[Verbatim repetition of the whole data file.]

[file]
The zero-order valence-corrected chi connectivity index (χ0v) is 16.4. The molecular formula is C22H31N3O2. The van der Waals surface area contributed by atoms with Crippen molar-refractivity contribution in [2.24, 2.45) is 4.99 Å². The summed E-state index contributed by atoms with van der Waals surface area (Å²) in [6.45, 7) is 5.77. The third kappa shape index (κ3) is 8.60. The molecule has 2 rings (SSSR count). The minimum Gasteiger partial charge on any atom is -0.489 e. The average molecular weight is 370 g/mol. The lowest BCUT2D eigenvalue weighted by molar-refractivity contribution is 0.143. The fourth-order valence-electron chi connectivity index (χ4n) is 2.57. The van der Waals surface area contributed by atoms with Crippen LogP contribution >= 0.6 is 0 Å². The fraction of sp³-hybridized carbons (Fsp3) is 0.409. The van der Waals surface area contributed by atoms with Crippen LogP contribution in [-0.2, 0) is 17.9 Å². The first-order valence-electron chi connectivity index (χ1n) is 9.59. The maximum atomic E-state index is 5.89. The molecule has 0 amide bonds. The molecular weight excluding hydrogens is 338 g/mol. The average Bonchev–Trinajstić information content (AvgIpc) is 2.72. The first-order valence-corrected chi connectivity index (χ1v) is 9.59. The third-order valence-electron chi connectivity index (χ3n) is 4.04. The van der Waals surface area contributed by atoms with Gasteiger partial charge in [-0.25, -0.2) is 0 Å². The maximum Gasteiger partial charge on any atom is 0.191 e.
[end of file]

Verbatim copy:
The zero-order valence-corrected chi connectivity index (χ0v) is 16.4. The molecular formula is C22H31N3O2. The van der Waals surface area contributed by atoms with Crippen molar-refractivity contribution in [2.24, 2.45) is 4.99 Å². The summed E-state index contributed by atoms with van der Waals surface area (Å²) in [6.45, 7) is 5.77. The third kappa shape index (κ3) is 8.60. The molecule has 2 rings (SSSR count). The minimum Gasteiger partial charge on any atom is -0.489 e. The average molecular weight is 370 g/mol. The lowest BCUT2D eigenvalue weighted by molar-refractivity contribution is 0.143. The fourth-order valence-electron chi connectivity index (χ4n) is 2.57. The van der Waals surface area contributed by atoms with Crippen LogP contribution >= 0.6 is 0 Å². The fraction of sp³-hybridized carbons (Fsp3) is 0.409. The van der Waals surface area contributed by atoms with Crippen LogP contribution in [-0.2, 0) is 17.9 Å². The first-order valence-electron chi connectivity index (χ1n) is 9.59. The maximum atomic E-state index is 5.89. The molecule has 0 amide bonds. The molecular weight excluding hydrogens is 338 g/mol. The average Bonchev–Trinajstić information content (AvgIpc) is 2.72. The first-order valence-corrected chi connectivity index (χ1v) is 9.59. The third-order valence-electron chi connectivity index (χ3n) is 4.04. The van der Waals surface area contributed by atoms with Gasteiger partial charge in [-0.25, -0.2) is 0 Å². The maximum Gasteiger partial charge on any atom is 0.191 e.